In the August 2020 issue of Clinical Chemistry and Laboratory Medicine, Giuseppe Lippi and Mario Plebani proposed what they called a “pragmatic” definition of laboratory medicine, which ends with this sentence: “The results of these measurements are translated into actionable information for improving the care and/or maintaining the wellness of both a single individual and an entire population.” (1). The authors also wrote that this definition “may be seen as a good starting point for widespread discussion and/or endorsement”, which sounds like an invitation to respond. I am responding below.
The selfishness of individuals may, sometimes, jeopardize the interest of whole populations. Therefore, sometimes, satisfying “both a single individual and an entire population” is likely to look like an attempt to square the circle.
For example, individual doctors may recommend prostate cancer screening with annual prostatic specific antigen (PSA) blood test over the age of 50 years. They believe that this allows less aggressive treatments of cancers diagnosed earlier. Governmental organizations generally advise against that, and rather emphasize: 1) frequently elevated PSA without cancer, causing unnecessary, or even harmful, explorations, bearing in mind that screening is aimed at asymptomatic patients; 2) over-diagnosis, that is the diagnosis of cancers which would never have led to a disease, with all the adverse consequences of curative treatments, including incontinence and impotence; and 3) a lack of effect of screening on all-cause mortality.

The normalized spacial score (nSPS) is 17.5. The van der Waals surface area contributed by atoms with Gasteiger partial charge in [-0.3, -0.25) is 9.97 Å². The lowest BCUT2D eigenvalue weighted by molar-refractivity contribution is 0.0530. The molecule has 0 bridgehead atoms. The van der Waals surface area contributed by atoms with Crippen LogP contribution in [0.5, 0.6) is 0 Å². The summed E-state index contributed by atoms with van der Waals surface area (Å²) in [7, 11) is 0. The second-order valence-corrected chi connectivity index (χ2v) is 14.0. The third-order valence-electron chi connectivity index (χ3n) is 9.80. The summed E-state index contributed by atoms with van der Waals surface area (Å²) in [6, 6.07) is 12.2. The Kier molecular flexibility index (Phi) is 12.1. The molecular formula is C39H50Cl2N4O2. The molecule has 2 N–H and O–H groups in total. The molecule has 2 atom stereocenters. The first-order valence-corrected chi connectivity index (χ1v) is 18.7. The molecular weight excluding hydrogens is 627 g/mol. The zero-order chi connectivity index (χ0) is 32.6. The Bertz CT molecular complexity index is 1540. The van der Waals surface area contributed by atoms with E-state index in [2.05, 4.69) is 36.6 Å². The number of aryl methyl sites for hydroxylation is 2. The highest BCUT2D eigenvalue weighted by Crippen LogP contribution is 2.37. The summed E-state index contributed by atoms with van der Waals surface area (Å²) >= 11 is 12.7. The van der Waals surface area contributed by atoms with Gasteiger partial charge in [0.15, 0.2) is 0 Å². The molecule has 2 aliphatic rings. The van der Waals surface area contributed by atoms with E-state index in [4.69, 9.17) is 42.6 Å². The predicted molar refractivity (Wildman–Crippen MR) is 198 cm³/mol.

This example illustrates that, individuals, faced with the same evidence, may end up with diametrically opposed decisions, thus ensuring their autonomy, which is a core bioethical value (2).
Autonomy mainly concerns individuals. Equity, which is another core bioethical value, mainly concerns the human community (2). Equity (or justice) is a virtue which consists in managing one’s conduct on the natural sentiment of the fair and of the unfair (2, 3). In our example of prostate cancer screening, is it fair to waste massive resources worldwide, to reach a doubtful benefit-to-harm ratio, whereas the same resources could avoid truer misfortunes, for example in providing access to drinking water to entire populations who are deprived of it?
Hence this proposal of rewriting the final sentence in the definition proposed by Giuseppe Lippi and Mario Plebani, using a less individual formulation, for example: “For a given investment, these measurements are preferably made when they bring as much beneficence, and non-maleficence, as possible to the whole population”.